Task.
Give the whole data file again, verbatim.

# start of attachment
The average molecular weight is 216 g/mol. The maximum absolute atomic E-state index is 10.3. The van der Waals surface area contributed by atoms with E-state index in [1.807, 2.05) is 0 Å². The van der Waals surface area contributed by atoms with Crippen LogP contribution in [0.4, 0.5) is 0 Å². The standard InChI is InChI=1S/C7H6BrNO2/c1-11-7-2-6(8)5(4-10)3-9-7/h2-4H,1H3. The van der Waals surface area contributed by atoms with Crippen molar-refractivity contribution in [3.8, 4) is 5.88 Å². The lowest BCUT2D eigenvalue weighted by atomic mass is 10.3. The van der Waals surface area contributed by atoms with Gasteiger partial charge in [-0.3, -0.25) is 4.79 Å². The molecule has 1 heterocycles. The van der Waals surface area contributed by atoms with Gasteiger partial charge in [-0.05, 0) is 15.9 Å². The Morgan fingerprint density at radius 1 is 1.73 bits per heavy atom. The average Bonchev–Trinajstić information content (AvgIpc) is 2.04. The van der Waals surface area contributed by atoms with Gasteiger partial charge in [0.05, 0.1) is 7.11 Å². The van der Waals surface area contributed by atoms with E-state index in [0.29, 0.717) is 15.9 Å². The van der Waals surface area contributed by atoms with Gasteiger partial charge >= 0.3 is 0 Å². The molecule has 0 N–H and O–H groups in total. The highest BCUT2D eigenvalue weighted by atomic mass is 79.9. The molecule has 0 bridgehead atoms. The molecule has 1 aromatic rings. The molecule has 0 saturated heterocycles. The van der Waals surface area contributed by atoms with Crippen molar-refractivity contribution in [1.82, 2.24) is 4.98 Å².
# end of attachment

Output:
The average molecular weight is 216 g/mol. The maximum absolute atomic E-state index is 10.3. The van der Waals surface area contributed by atoms with E-state index in [1.807, 2.05) is 0 Å². The van der Waals surface area contributed by atoms with Crippen LogP contribution in [0.4, 0.5) is 0 Å². The standard InChI is InChI=1S/C7H6BrNO2/c1-11-7-2-6(8)5(4-10)3-9-7/h2-4H,1H3. The van der Waals surface area contributed by atoms with Crippen molar-refractivity contribution in [3.8, 4) is 5.88 Å². The lowest BCUT2D eigenvalue weighted by atomic mass is 10.3. The van der Waals surface area contributed by atoms with Gasteiger partial charge in [-0.3, -0.25) is 4.79 Å². The molecule has 1 heterocycles. The van der Waals surface area contributed by atoms with Gasteiger partial charge in [-0.05, 0) is 15.9 Å². The Morgan fingerprint density at radius 1 is 1.73 bits per heavy atom. The average Bonchev–Trinajstić information content (AvgIpc) is 2.04. The van der Waals surface area contributed by atoms with Gasteiger partial charge in [0.05, 0.1) is 7.11 Å². The van der Waals surface area contributed by atoms with E-state index in [0.29, 0.717) is 15.9 Å². The van der Waals surface area contributed by atoms with Gasteiger partial charge >= 0.3 is 0 Å². The molecule has 0 N–H and O–H groups in total. The highest BCUT2D eigenvalue weighted by atomic mass is 79.9. The molecule has 0 bridgehead atoms. The molecule has 1 aromatic rings. The molecule has 0 saturated heterocycles. The van der Waals surface area contributed by atoms with Crippen molar-refractivity contribution in [1.82, 2.24) is 4.98 Å².